In the mean time, Helen is avoiding the overcooked duck breast on her plate, and enjoying the tender and crisp duck leg which sits alongside it. The mashed potato has lumps in it, so it wouldn't get through on Masterchef, but I'm not a hater of coarse mash; I actually quite like it, as long it's salty and buttery. It needs a red wine sauce, mind you; just a little jug on the side would be just the ticket.
I'm the annoying person who sent his steak back, I admit...
My wild-card main courses arrives in good time, and I check the menu again to make sure I didn't miss something. Nope, I'm not wrong; this rib-eye wasn't on the menu or the specials board, and, as I chomp into its charred moistness, I can't understand why. It's a good steak! It almost makes me feel less apathetic about those bland accompaniments. I wolf it down, and arrange a meeting with the chef; I need to get to the bottom of this.
“I'm the annoying person who sent his steak back,” I admit, as an introduction.
“Sorry about that,” says a tired Chef McCarley, 26. “I'm working within difficult regulations.”
“Did you have to break those regulations to give me that perfectly cooked rib-eye steak?”
“I did, yes.”
We chat for a while. This guy used to work for Michael Caines at Gidleigh Park, for Christ's sake, and he just had to serve someone Stilton flavoured goats cheese, cheap chips, mean cuts of beef, and overdone duck. He's not embarrassed; he's beyond that; he wants change. His eyes moisten with nostalgia as he describes how they used to let him butcher his own meat, but now they deliver it pre-thinly-cut in vacuum packed plastic, making it difficult to serve anything below medium-well. He can't source his own ingredients, he can't be creative with the dishes. It's like a team of lawyers cooking a dish, while there's a perfectly good chef hanging around asking to help.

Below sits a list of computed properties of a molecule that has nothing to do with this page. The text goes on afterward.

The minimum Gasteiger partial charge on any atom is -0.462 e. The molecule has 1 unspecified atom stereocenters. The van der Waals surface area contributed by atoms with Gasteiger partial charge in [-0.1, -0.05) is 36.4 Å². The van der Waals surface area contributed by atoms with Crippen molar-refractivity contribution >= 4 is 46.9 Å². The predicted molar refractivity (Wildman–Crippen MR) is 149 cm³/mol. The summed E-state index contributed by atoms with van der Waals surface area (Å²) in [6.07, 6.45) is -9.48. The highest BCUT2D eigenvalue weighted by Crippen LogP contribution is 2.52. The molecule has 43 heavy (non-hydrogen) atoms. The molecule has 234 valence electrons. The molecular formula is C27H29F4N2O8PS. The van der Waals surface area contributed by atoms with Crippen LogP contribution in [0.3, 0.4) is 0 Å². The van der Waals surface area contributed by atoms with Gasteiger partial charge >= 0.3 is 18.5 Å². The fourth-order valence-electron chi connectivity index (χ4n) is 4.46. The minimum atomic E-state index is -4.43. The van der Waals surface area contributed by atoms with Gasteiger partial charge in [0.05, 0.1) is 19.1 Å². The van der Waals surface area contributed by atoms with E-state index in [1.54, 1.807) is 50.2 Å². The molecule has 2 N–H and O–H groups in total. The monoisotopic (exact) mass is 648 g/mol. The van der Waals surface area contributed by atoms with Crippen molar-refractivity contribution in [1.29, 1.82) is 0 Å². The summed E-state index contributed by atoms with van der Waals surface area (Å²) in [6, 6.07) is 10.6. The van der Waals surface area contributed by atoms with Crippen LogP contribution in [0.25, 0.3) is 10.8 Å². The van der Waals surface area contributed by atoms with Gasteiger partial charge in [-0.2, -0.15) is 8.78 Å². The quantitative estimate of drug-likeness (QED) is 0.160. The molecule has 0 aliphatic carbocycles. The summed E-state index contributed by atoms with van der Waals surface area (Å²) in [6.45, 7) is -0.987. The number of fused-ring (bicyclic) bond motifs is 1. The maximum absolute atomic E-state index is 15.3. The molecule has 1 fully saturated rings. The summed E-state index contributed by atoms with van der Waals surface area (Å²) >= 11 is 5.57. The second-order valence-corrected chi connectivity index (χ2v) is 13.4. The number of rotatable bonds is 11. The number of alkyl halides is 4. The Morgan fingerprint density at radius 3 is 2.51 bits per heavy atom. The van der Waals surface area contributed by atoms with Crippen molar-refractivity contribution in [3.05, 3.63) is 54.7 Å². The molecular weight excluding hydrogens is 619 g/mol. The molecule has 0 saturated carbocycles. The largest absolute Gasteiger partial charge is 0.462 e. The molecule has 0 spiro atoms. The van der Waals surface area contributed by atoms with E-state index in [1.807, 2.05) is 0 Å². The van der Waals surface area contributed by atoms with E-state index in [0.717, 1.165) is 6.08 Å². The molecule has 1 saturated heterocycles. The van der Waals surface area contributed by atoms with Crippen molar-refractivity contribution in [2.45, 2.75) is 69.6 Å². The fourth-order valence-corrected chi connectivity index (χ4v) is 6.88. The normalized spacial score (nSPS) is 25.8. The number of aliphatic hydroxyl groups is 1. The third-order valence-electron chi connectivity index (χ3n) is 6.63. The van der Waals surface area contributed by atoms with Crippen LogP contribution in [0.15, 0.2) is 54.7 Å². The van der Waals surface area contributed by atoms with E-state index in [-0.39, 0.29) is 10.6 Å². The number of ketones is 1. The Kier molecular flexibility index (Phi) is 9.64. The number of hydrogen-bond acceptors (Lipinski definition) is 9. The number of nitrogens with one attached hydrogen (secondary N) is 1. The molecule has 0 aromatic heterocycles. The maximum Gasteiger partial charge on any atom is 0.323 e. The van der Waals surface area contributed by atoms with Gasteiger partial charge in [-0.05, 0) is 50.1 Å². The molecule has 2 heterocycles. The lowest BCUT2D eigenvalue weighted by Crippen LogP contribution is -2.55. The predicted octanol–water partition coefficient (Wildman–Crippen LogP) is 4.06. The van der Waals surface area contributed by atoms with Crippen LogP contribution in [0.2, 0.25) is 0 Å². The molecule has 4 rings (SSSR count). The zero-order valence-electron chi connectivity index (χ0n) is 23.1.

If any of the Future Inn suits are reading this, please just let the chefs do their job...
The thing is, though, everyone who works in the Chophouse appears to be lovely, and seemingly on the ball. I loved talking to these guys and being served by them. They just need to start serving something better. If any of the Future Inn suits are reading this, please just let the chefs do their job; no art is ever improved by arbitrary rules. If I return, I expect to see proper steaks, more attention to detail, respect for ingredients, and some bloody Bearnaise sauce! As a post-shower pre-theatre drinking venue, however, the Chophouse is probably great. I just hope they work on getting the whole package shining. It can be done.